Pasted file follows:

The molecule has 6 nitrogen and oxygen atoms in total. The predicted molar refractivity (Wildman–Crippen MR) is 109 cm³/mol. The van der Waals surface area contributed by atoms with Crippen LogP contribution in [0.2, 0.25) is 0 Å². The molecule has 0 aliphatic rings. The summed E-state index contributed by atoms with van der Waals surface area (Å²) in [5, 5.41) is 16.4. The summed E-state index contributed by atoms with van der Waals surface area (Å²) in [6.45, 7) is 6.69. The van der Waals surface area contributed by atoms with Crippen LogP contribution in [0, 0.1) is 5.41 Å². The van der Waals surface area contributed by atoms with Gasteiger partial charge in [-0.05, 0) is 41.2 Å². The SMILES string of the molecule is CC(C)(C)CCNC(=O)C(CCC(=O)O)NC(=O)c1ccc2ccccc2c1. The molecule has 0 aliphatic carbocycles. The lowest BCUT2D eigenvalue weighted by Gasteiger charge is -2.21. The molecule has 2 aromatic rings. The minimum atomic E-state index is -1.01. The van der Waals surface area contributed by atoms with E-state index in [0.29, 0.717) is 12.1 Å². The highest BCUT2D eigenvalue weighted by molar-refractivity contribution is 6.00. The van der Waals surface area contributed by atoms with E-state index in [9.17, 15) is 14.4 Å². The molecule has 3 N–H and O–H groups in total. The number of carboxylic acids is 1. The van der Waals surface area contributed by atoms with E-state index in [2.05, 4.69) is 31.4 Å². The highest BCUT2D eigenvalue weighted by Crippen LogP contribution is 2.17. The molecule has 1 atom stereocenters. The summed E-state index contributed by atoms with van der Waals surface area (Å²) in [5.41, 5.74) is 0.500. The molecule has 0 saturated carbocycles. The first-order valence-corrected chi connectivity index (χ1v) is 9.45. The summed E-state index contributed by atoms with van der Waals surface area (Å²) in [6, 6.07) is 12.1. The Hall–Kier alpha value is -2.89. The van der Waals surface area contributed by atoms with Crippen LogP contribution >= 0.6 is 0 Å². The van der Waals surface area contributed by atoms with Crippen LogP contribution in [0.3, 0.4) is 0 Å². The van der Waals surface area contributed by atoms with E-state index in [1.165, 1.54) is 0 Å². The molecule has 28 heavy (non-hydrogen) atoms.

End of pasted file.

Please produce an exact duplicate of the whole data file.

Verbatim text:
The molecule has 6 nitrogen and oxygen atoms in total. The predicted molar refractivity (Wildman–Crippen MR) is 109 cm³/mol. The van der Waals surface area contributed by atoms with Crippen LogP contribution in [0.2, 0.25) is 0 Å². The molecule has 0 aliphatic rings. The summed E-state index contributed by atoms with van der Waals surface area (Å²) in [5, 5.41) is 16.4. The summed E-state index contributed by atoms with van der Waals surface area (Å²) in [6.45, 7) is 6.69. The van der Waals surface area contributed by atoms with Crippen LogP contribution in [0, 0.1) is 5.41 Å². The van der Waals surface area contributed by atoms with Gasteiger partial charge in [-0.05, 0) is 41.2 Å². The SMILES string of the molecule is CC(C)(C)CCNC(=O)C(CCC(=O)O)NC(=O)c1ccc2ccccc2c1. The molecule has 0 aliphatic carbocycles. The lowest BCUT2D eigenvalue weighted by Gasteiger charge is -2.21. The molecule has 2 aromatic rings. The minimum atomic E-state index is -1.01. The van der Waals surface area contributed by atoms with E-state index in [0.29, 0.717) is 12.1 Å². The highest BCUT2D eigenvalue weighted by molar-refractivity contribution is 6.00. The van der Waals surface area contributed by atoms with E-state index in [9.17, 15) is 14.4 Å². The molecule has 3 N–H and O–H groups in total. The number of carboxylic acids is 1. The van der Waals surface area contributed by atoms with E-state index in [2.05, 4.69) is 31.4 Å². The highest BCUT2D eigenvalue weighted by Crippen LogP contribution is 2.17. The molecule has 1 atom stereocenters. The summed E-state index contributed by atoms with van der Waals surface area (Å²) in [5.41, 5.74) is 0.500. The molecule has 0 saturated carbocycles. The first-order valence-corrected chi connectivity index (χ1v) is 9.45. The summed E-state index contributed by atoms with van der Waals surface area (Å²) in [6, 6.07) is 12.1. The Hall–Kier alpha value is -2.89. The van der Waals surface area contributed by atoms with Crippen LogP contribution >= 0.6 is 0 Å². The van der Waals surface area contributed by atoms with Crippen LogP contribution in [0.3, 0.4) is 0 Å². The van der Waals surface area contributed by atoms with E-state index in [1.165, 1.54) is 0 Å². The molecule has 28 heavy (non-hydrogen) atoms.